Bachelor of Science in Nursing – RN to BSN
After graduating from an associate degree program or a diploma program, a Registered Nurse (RN) can complete a Bachelor of Science in Nursing (BSN) degree through the college’s online RN to BSN program. In cooperation with the Iowa Articulation Plan for RNs, Mercy College of Health Sciences awards the incoming RN with thirty-six advanced placement credits toward the nursing portion of the BSN curriculum. These credits are awarded after the RN completes the first, three-credit nursing class in the program.
In order to earn his BSN, he must take thirty-one additional nursing credits. All of these credits can be earned online. Mercy College of Health Sciences also has a substantial general education requirement, fifty-five credits in total. An RN must complete any of these missing credits before he can receive his BSN degree. The RN to BSN online program begins each fall, spring, and summer.
Bachelor of Science in Nursing – Integrated Option
Mercy College of Health Sciences provides the BSN Integrated Option for students who have already earned a bachelor’s degree in a field other than nursing or have completed most (if not all) of the BSN general education requirements. If a student is eligible for this program, she will spend five semesters completing the ASN curriculum, leading up to the NCLEX-RN.
At the same time, she begins classes in the RN to BSN curriculum. After passing the NCLEX-RN, she can complete the rest of the RN to BSN curriculum in just one semester, as long as she has fulfilled the general education requirements. While she must take the ASN classes on campus, she can complete the RN to BSN classes online. At the conclusion of six semesters of full-time study, she will have an ASN degree and a BSN degree.
Nursing Assistant Short-Term Certificate
In just seven to fourteen weeks, a student can complete the Nursing Assistant Short-Term Certificate program. This requires a commitment of at least 150 hours. If he wishes, a student can progress from the basic 150-hour program into an advanced care section of the program. While this will help him hone his skills, it is not necessary in order to take the state certification exam. There are two optional advanced care sections of the nursing assistant program.
One requires seventy-five hours, and the other requires thirty hours. Mercy College of Health Sciences offers the nursing assistant program several times a semester, in the evenings and during the day. Upon completion of the certificate program, a graduate may take the state certification exam and become a Certified Nurse Assistant (CNA). Mercy College of Health Sciences’ nursing assistant program is approved by the Iowa Department of Inspections and Appeals.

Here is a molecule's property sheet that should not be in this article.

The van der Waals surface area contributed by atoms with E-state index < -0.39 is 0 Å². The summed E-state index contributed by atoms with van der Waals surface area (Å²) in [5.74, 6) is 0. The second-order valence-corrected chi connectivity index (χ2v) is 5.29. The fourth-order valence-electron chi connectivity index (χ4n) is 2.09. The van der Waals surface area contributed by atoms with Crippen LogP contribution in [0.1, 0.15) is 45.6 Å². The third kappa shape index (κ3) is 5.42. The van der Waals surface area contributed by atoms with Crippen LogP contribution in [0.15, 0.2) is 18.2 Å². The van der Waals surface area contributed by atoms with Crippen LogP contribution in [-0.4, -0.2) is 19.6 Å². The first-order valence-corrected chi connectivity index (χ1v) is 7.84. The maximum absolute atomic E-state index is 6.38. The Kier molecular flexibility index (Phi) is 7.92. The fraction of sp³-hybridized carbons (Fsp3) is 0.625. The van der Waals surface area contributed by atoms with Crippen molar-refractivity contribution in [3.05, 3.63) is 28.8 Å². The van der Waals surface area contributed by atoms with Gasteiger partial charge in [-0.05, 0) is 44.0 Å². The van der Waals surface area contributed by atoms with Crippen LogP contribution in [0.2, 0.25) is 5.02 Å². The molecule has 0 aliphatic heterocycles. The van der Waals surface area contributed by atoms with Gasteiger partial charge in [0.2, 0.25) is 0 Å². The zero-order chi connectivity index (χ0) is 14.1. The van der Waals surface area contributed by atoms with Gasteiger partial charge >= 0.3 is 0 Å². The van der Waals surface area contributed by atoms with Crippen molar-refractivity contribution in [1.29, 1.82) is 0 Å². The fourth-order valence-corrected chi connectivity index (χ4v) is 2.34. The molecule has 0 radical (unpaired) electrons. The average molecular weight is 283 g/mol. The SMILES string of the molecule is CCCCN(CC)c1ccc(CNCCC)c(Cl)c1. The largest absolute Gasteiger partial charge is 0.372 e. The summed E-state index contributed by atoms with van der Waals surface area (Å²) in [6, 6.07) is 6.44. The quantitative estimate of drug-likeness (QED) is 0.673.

Mercy College of Health Sciences
928 6th Avenue
Des Moines, IA 50309
Boise State University Nursing School Review
With close to 20,000 students, Boise State University (BSU) is the largest university in Idaho. Opportunities for students are endless; just as an example, they can participate in more than 200 student organizations and choose among fifty study abroad sites. The university prides itself on its wide range of degree offerings: seventy-seven masters programs, ninety-nine baccalaureate programs, as well as associate degrees and graduate certificates. Several of these programs are in nursing, offered through Boise State University’s College of Health Sciences. These programs are accredited by the National League for Nursing Accrediting Commission.
Bachelor of Science in Nursing
Boise State University’s Bachelor of Science in Nursing (BSN) program takes five semesters to complete, not including prerequisite classes. Students must enroll at Boise State University and complete prerequisite course prior to applying to the BSN program. They can begin the nursing courses in either the fall or the spring semester. Students in the BSN program who are already Licensed Practical Nurses (LPN) may be eligible to skip some of the nursing courses in the BSN program, based on their certificate in nursing and their practical work experience. This is determined on a case-by-case basis, in consultation with a pre-nursing advisor. At the end of the Bachelors of Science in Nursing program, students are eligible to take the National Council Licensing Exam for Registered Nurses (NCLEX_RN). If they are successful, they earn the title of Registered Nurse (RN) and can seek work.
Bachelor of Science in Nursing – RN-BS Online/Distance Completion Option
Boise State University strongly encourages Registered Nurses (RN) who hold a diploma or associate degree to earn a full baccalaureate degree, both for personal fulfillment and for career advancement. In order to encourage working RNs to return to school, Boise State University keeps its RN-BSN program as flexible as possible. The classes are all offered in an online format. Students do not complete traditional clinical hours as part of the RN-BSN program. Instead, they work with their advisors to develop appropriate projects within their place of employment or within their community. The program consists of at least thirty credits. Students who have only a diploma in nursing or are missing some of the university core requirements will have to take more than thirty credits to earn the BSN degree.